Jon’s insight (and, as a non-expert, apologies if he may not have been alone in this) was that it’s surely not that advantageous to attend to regions of space; what’s really useful is to focus on the objects located in those regions.  His brilliant way of demonstrating that was to take visual shapes that had a clear principal axis (in other words, an obvious “right way up”) such as those shown on the left of the figure below.  Because the shapes differed on their left side, patients with neglect were unable to judge whether they were the same or different.  This was the standard finding, consistent with the idea of an impairment attending to the left side of space.  Jon’s brilliant innovation was to then present similar shapes tilted by 45 degrees (as on the right of the figure).  Now the shapes still differed on their left side, but critically the difference was located on the right side of the patient.  Strikingly, the patients still failed to detect differences between the shapes, demonstrating that attention must select objects and not just regions of space.

Examples of stimuli from Driver & Halligan (1991)

As inspirational as his work was, the main influence Jon had on me was more personal.  I got to know him when I was the postdoc representative on the ICN group leaders’ committee during the early part of his Directorship, sometime around 2004.  He was, to me at least, a slightly intimidating figure, even amongst the other scientific giants who made up the group leaders at that time.  He tended to speak in quite short, decisive tones during committee meetings, sometimes cutting people off if he disagreed with them, and often failing to hide his displeasure at discussions that went on beyond what he considered justified.  He had something of a reputation as single-minded, determined, driving his people hard, and not suffering fools gladly.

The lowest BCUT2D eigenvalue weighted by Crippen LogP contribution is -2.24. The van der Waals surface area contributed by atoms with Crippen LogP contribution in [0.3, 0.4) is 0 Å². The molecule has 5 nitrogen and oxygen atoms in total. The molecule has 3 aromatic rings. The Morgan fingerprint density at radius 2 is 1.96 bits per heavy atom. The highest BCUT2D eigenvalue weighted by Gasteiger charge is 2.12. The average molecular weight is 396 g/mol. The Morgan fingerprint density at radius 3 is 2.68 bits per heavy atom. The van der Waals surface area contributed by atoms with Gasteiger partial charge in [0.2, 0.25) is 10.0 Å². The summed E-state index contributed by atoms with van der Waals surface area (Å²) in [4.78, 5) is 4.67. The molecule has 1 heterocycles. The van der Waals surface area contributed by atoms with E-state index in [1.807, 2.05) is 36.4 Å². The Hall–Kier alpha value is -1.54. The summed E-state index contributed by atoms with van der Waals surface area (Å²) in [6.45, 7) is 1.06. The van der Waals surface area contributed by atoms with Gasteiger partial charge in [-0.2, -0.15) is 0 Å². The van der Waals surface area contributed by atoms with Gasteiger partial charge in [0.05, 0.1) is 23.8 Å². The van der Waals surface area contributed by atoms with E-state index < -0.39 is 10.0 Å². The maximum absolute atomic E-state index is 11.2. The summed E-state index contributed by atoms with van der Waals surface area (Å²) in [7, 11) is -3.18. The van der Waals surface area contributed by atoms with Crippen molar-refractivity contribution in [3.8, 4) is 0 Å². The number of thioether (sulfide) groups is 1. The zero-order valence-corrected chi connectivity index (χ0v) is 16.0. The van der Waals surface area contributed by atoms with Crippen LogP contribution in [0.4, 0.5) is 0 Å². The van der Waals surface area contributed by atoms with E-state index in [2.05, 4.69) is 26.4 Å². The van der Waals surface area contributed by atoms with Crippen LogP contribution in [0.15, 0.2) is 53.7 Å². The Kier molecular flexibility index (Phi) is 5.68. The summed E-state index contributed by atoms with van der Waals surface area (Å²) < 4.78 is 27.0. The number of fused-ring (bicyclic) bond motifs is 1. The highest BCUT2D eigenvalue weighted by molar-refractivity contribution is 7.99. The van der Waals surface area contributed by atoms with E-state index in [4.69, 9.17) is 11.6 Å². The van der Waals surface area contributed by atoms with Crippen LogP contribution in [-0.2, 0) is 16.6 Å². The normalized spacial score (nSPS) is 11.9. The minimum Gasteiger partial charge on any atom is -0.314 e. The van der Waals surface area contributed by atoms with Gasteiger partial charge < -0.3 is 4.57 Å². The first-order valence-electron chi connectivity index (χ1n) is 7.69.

Thus, I was relatively surprised when he and I spent quite a bit of time together early in his Directorship on an in-depth consultation of the junior research staff at the ICN.  Jon was very keen to find out what these individuals, who in many departments can feel rather undervalued and ignored, thought and felt about the way the place was run.  He worked hard and spent considerable time finding ways to encourage the researchers to disclose the issues that bothered them, and then took steps to address each of the concerns raised.  When I asked him why he was spending so much time on this, he made a point that was very interesting to me.  He said that he believed everyone had the potential for greatness in them, if they were only challenged hard enough and then made to feel they had all the support and resources necessary to achieve.  Given that, as Director, he would only ever benefit very indirectly from work that might be done by a postdoc in a research group other than his own, I was very struck by his determination on this issue.  I also know that when, some time after our consultation initiative, junior researchers went to Jon with academic issues or personal difficulties, he typically gave them considerable time and support in helping them resolve their concerns.